Many years working in law, diplomacy, and, yes, even the military have taught us that in negotiations and operations, defeat is certain if one thinks of only one’s own perspective.
“Time spent in reconnaissance is seldom wasted” is a phrase well known to military planners. Likewise, good lawyers and diplomatic negotiators know what their side wants out of a negotiation, so spend most time thinking about the other side’s negotiating position and possible strategies. They look to the other side’s strengths and constraints to determine how to get the other side to agree to the outcome our side wants.
With the Brexit talks looming, have the British Government, the British people and British business thought enough about the other side’s view, or have we focused too much on our own view? Are we ready?
Well, first there was the Brexit referendum, then summer, then Christmas and now the election and its aftermath. British politicians have had to lead the British people in discussions about “what Britain could look like” and “our negotiating position”, often assuming our negotiating position will be the “negotiated outcome”, ignoring the dynamics on the “other side”.
At a recent legal event, we heard that Germany has billions of euros of insurance underwritten in Britain every year. “Therefore,” the speaker said, “Germany has to give us a fair run as the Germans can’t afford to lose that business.” It is an optimistic British view but that is where the discussion stopped.
If the discussion had continued, thinking from the German side, another option would look viable. We all know that large businesses such as the insurance companies are looking at a Plan B option of moving at least some of their business to mainland Europe should Brexit negotiations not protect “passporting”. We know this because the businesses have said that this is what they are doing.
The Germans know this too.
Wouldn’t it be a viable position for the Germans to think, “If we play hard-ball then we trigger the companies’ Plan B, they move to Europe and then some of that business will come to Frankfurt?”
Likewise, some say we can replace the German trade with Commonwealth trade anyway. But more than 50 per cent of the UK’s trade is with or through Europe, and less than 10 per cent is with the Commonwealth. Hence a 10 per cent drop in EU trade requires a 50 per cent increase in Commonwealth trade.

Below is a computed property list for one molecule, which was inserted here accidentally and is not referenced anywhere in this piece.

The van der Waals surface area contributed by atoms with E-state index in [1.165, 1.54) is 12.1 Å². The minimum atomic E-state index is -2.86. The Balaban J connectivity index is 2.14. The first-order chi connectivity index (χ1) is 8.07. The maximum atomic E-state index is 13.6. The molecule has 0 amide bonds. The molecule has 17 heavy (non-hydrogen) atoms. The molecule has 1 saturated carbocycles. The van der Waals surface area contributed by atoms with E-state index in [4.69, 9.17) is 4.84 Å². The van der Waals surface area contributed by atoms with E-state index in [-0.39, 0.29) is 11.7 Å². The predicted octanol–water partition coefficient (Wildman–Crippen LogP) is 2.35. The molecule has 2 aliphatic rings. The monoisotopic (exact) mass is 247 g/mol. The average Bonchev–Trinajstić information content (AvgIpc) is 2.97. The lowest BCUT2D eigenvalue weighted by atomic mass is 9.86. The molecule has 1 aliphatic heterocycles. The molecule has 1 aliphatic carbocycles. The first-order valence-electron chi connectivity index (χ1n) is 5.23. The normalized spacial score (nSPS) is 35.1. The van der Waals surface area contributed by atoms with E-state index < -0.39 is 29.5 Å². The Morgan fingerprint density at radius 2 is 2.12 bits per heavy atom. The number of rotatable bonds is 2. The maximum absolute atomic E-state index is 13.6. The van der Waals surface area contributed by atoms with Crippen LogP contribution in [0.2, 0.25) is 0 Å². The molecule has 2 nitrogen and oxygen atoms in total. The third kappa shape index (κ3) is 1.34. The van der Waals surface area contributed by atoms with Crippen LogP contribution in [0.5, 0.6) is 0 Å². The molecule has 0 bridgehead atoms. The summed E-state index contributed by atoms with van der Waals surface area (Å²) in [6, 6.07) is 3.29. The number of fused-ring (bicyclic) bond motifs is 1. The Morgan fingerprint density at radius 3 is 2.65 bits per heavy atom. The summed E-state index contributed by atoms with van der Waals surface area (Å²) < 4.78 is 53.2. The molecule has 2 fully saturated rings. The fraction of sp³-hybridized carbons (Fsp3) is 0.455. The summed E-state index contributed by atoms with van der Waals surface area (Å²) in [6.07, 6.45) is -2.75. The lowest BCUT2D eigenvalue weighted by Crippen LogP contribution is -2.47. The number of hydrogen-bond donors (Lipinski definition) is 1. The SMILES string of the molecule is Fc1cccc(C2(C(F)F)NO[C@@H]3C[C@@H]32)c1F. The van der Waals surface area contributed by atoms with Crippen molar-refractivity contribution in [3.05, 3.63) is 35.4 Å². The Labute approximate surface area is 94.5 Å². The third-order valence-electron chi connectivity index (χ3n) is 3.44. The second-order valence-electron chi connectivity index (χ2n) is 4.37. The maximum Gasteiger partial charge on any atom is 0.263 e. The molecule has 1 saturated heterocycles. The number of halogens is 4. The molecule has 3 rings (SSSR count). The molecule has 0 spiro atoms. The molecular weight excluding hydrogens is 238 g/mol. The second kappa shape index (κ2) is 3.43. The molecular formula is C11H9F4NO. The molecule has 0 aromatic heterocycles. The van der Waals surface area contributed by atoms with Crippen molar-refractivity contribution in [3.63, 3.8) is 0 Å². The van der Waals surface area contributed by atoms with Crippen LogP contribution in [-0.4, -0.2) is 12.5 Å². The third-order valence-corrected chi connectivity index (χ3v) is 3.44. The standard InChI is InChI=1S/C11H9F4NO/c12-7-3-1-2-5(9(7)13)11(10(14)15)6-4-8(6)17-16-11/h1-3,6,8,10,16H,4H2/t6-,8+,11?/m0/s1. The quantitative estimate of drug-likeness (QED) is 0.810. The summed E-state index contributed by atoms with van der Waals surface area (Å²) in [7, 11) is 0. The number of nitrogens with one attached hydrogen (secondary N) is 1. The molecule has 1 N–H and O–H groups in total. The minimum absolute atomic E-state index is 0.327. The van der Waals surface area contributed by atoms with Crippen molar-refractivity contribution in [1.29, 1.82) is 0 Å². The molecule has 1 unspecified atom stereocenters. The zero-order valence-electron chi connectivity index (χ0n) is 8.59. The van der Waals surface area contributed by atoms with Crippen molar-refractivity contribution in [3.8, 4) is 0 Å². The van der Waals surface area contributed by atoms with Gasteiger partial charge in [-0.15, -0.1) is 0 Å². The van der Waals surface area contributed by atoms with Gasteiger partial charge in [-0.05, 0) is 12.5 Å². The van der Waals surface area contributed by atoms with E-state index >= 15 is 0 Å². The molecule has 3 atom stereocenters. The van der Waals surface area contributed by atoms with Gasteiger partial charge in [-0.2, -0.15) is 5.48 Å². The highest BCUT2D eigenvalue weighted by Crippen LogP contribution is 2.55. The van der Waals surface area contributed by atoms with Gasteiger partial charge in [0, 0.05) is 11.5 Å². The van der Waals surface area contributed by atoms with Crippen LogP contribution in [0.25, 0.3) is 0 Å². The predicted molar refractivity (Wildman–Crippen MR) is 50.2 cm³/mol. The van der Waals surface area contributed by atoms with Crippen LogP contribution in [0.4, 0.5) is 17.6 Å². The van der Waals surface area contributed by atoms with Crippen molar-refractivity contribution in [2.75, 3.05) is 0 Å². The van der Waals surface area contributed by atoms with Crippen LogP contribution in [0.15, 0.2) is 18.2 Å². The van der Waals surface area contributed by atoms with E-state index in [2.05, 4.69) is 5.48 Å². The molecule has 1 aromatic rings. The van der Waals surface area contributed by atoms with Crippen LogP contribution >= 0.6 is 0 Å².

The British view seems to be: of course the Commonwealth will trade more with us. But look at it from the Commonwealth perspective. Where does that extra trade come from?
How much of existing Commonwealth trade exists because Britain is the front door to Europe? More importantly, how much Commonwealth trade is being held back because of EU membership and could start as soon as Britain leaves the EU?
Take Australia, for example. The five main parts of their economy are resources, agriculture, tourism, financial services and international education. Britain doesn’t buy Australia’s iron ore, it doesn’t buy much Australian agriculture, Aussies already flock here as tourists, and the financial services and education sectors compete more than collaborate. From where does the trade growth come?
The apron strings of the Commonwealth countries looking back to the motherland were cut many years ago and cannot be re-stitched easily. We need to start thinking in the Commonwealth’s shoes, not just ours. In order to boost trade with the Commonwealth, what do we need from EU negotiations to look more attractive to the Commonwealth? What are Commonwealth countries thinking?
If one looks at other people’s perspectives more than one’s own, then surprising opportunities can arise.
As the founders of Brexit Advisory Services, we took the opposite side in the Brexit debate: one of us is a strong Remainer, the other a strong Brexiteer. We sit on opposite sides of the political fence but we listen to and respect each other’s perspectives – a skill many people are losing in these days of echo chambers.
Because we listened to each other’s perspectives and campaigning experiences, we were among the few who predicted a Brexit win. Not only did we predict it, we prepared for it by doing things such as buying domain names like BrexitAdvisoryServices.co.uk.
We understood that while large businesses have the inherent capacity to lobby government, small business needs help. We only saw this opportunity to help small businesses because we each understood and respected the other’s perspective.
Britain needs a similar thought process.
With Brexit negotiations starting, perhaps British discussions have been too inwardly focused. We are not yet searching for the opportunities that will arise when looking at other people’s perspectives, be that the German perspective, the Australian perspective or even understanding the dynamics of our own small businesses.
To help the Government, our people and businesses, particularly small businesses, we must help out by sharing multiple perspectives of both opportunities and threats. Today we are building Britain in a new image. Are we ready?
Donal Blaney is founder of Griffin Law and a Conservative Party activist. Andrew MacLeod is a visiting Professor at Kings College Policy Institute and formerly and Australian Labor Party activist. Together they co-founded Brexit Advisory ServicesReuse content